Legal aid should be restored for quite a number of categories of cases. Examples include:
Cases in which the primary care of a child is in issue and care may be transferred;
Cases where there is local authority involvement in private law children proceedings;
Cases where representation of both parties is necessary for a just resolution: cases involving particularly vulnerable people, for instance;
Cases involving an application to remove a child from the jurisdiction.
Questioned by Commissioners
Restoration of legal help in family cases & categories of family cases to be brought back within scope
Legal help for initial advice should be restored in all family cases. Everyone needs general legal advice at the start, with a signpost to early mediation on both financial remedies and children’s issues.
We have identified particular categories of case which should be restored to scope for legal aid in family cases, but there are others as well. I always look at the cost involved in the long term implications of what is happening at the moment, which is disastrous at every level if legal representation is not available.
There are some areas where it is clear that legal aid should be restored, for example, cases involving the possible transfer of primary care, where there is now a clear risk of injustice; and cases where a court requests local authority involvement, with the possibility of care proceedings being brought at a later stage.
Vulnerable people receive legal aid on an application for interim care, but not on a later application for the revocation of a care order.
In contact disputes, legal aid is not needed if the dispute is about the quantum of contact, or whether contact should take place on Saturday or Sunday, but it is certainly needed if contact is being resisted or contested, and there is resistance to the idea that there should be contact at all.
A convenient test might be: Is an allegation so serious that it would be unjust not to provide legal representation to defend it?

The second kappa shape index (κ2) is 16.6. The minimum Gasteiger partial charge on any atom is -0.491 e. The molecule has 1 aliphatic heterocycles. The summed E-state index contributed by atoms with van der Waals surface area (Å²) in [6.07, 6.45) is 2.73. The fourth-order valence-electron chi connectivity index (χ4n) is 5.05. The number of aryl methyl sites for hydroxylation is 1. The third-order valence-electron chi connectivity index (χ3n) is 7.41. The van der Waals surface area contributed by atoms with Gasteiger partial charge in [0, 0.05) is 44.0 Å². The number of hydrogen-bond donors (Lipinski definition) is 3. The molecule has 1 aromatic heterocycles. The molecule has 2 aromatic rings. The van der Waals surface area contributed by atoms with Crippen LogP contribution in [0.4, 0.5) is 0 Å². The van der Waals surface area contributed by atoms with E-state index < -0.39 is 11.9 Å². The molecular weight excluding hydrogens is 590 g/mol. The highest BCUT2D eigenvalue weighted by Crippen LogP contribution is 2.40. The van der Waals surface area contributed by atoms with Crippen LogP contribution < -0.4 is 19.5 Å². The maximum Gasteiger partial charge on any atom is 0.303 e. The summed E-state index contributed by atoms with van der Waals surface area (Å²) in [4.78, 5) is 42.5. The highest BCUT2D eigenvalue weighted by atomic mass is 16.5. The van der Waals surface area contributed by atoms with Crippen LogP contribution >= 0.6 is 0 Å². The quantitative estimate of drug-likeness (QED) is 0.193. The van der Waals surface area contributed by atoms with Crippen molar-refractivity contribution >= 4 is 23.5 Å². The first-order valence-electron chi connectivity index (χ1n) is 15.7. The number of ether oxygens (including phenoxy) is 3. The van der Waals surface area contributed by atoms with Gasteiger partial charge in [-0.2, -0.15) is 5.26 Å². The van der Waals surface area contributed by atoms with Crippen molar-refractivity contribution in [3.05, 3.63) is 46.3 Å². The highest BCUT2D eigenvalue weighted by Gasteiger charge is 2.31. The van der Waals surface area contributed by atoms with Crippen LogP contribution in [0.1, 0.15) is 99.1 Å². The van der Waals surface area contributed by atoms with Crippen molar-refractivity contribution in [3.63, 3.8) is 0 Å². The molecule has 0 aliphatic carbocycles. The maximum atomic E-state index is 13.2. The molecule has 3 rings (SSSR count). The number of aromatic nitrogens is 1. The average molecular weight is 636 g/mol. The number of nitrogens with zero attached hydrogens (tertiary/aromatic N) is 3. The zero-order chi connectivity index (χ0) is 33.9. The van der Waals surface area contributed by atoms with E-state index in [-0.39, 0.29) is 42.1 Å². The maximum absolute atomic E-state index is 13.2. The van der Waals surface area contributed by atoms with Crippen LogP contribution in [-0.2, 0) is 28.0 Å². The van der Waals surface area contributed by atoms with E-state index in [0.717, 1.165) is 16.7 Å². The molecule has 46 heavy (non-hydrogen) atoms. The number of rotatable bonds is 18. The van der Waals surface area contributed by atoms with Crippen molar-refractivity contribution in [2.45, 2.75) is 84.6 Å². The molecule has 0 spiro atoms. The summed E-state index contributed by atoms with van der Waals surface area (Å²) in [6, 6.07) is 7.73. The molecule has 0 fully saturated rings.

There is now evidence that more people are making allegations of domestic violence simply to be granted legal aid at the next stage.
There is a need to bring more categories of family cases back within scope.
Cross-examination by alleged perpetrator of sexual assault
There was a case in the High Court where the judge said that it would be such an infringement of the litigant’s Convention rights if a lawyer was not present that he would order HMCTS to pay the cost of legal representation if the LAA still refused to do so. He was later overruled, but he focused attention on a real problem. In that case the LAA granted legal aid under pressure. We need a similar response in all such case, as is already the case in crime. This should be a simple model, without any need to fill in complicated forms.
I think it is also now recognized by the judiciary that there are other areas of law in which legal representation is essential if justice is to be done. In the Court of Protection, the other day a judge refused to hear applications concerned with the detention of people without capacity unless legal representation was available to them. At High Court level pro bono representation is stepping into the breach, but this seems very wrong to me. As it is not often available in lower courts, it is an unfair way to proceed.
B. THE JUNIOR BAR
Exceptional Circumstances Legal Aid
One of the safeguards envisaged by LASPO was the provision of ‘exceptional circumstances’ legal aid, to be distributed at the discretion of the Legal Aid agency to avoid a breach of convention rights.